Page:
THOUSAND OAKS, Calif. — KCLU(AM/FM) is a community service of California Lutheran University, delivering comprehensive local news and National Public Radio programming to listeners in Ventura, Santa Barbara and San Luis Obispo counties in California via five transmitter sites.
Our flagship station, serving Ventura County, is KCLU(FM), Thousand Oaks. Southern Santa Barbara County is served by KCLU(AM) and its companion FM translator.
KCLU extended its coverage into northern Santa Barbara County and San Luis Obispo in 2013 through the acquisition of KCLM(FM), Santa Maria, Calif. Having long used T1 services to transport audio to our Santa Barbara transmitter sites, we were looking to avoid the recurring costs of expensive point-to-point circuits. Upon evaluating options on the market, we set our sights on the Intraplex IP Link codec from GatesAir.
Adopting the IP Link for KCLM helped us to prepare for an unexpected change in our transport architecture. Around the time we received our codecs for KCLM, our telephone service provider informed us that our 45-mile T1 contract into Santa Barbara would not be renewed. We decided to invest in additional codecs to replace those T1 circuits, laying the foundation for a reliable, bidirectional IP transport architecture to all of our remote transmitter locations.
From our studios in Thousand Oaks, we use an IP Link 100 to feed KCLM and an IP Link 200 to feed KCLU(AM) and its translator. Since the codecs are bidirectional, we use the return channels for off-air confidence monitoring.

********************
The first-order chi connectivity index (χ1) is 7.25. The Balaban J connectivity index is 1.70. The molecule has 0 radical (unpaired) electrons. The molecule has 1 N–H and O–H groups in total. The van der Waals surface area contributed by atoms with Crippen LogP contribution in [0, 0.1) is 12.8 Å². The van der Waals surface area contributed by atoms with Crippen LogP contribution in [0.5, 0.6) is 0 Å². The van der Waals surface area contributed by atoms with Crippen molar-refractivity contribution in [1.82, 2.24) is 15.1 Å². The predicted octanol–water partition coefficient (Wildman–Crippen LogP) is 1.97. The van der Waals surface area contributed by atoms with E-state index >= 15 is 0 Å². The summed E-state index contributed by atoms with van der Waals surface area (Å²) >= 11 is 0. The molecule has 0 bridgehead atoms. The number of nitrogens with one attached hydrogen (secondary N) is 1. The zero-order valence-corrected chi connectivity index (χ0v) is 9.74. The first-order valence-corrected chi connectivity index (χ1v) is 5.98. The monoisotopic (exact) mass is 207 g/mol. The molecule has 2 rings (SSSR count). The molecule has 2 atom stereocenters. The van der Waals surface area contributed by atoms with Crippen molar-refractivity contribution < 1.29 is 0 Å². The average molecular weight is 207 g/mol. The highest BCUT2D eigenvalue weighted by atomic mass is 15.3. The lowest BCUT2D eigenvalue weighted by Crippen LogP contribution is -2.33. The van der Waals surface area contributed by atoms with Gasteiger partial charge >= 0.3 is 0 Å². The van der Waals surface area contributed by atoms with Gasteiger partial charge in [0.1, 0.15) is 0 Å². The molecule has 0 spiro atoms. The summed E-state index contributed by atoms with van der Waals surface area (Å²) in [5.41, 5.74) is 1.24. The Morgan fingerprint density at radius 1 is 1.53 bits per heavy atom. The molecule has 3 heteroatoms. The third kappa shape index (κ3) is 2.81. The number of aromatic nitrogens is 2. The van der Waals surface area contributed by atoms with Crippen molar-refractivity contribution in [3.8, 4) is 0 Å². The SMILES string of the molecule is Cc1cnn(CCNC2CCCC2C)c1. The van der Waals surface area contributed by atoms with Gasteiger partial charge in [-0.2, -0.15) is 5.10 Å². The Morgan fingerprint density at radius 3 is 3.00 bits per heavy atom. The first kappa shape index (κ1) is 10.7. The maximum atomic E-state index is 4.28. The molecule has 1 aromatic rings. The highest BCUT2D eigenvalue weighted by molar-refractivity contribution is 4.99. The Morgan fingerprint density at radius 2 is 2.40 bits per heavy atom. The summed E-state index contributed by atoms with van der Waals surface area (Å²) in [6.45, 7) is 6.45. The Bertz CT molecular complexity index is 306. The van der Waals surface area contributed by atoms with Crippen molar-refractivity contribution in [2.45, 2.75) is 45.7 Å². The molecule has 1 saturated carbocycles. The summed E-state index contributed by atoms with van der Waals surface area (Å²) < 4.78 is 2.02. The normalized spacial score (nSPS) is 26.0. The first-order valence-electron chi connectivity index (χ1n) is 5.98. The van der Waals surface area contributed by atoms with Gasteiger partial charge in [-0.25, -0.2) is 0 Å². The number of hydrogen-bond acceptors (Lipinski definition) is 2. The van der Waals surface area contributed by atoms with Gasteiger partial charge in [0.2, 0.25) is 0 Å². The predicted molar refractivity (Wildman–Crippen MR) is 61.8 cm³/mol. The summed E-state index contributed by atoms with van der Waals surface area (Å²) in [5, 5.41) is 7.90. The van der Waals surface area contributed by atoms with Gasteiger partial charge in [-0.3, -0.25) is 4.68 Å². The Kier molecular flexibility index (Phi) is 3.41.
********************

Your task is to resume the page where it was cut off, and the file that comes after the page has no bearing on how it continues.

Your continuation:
Transporting IP audio across the open Internet has its own set of challenges. Couple that along with limited bandwidth at a remote transmitter site and you have a perfect candidate for QoS issues. However, with IP Link, GatesAir has delivered on the same promise of its legacy Intraplex STL systems: rock-solid reliability.
Much of this reliability comes from IP Link’s optional stream splicing feature. Though we use two different ISPs that will hopefully not drop the same packet, the IP Link has a collection of tools, such as time diversity, packet interleaving and forward error correction, to allow the user to optimize the streams for best overall performance. On the rare occasion when both ISPs lose the same uncorrectable packet, listeners rarely notice because of IP Link’s error concealment techniques.
The IP Link keeps track of every packet received, lost, early, late and corrected with full reporting and numerical statistics available from its Web-based GUI. We are also evaluating Intraplex LiveLook, a new software program that presents this and other network quality information in a graphical format.
One of my early concerns of placing a critical appliance like this on the open Internet was the threat of it being hacked. Thus far, the IP Link has proven to be very resilient to DoS and hack attacks with settings available to make itself invisible to unauthorized users or bots.
The quality of the audio has been exceptional. Despite limited bandwidth to our transmitter sites, the 192 kbps AAC-LC algorithm we chose consistently delivers crisp, clean audio that is the hallmark of NPR member stations.
The biggest benefit to our operation may be the overall long-term cost savings. We have cut our distribution costs by more than half by eliminating point-to-point T1s, paying only for local ISP loops. The ROI translated to an 18-month payback looking at the hardware and networking costs.
The IP Link has delivered the freedom of reliable, network-based audio transport without the high monthly costs associated with traditional transport solutions.
For information, contact GatesAir in Ohio at (513) 459-3400 or visit www.gatesair.com.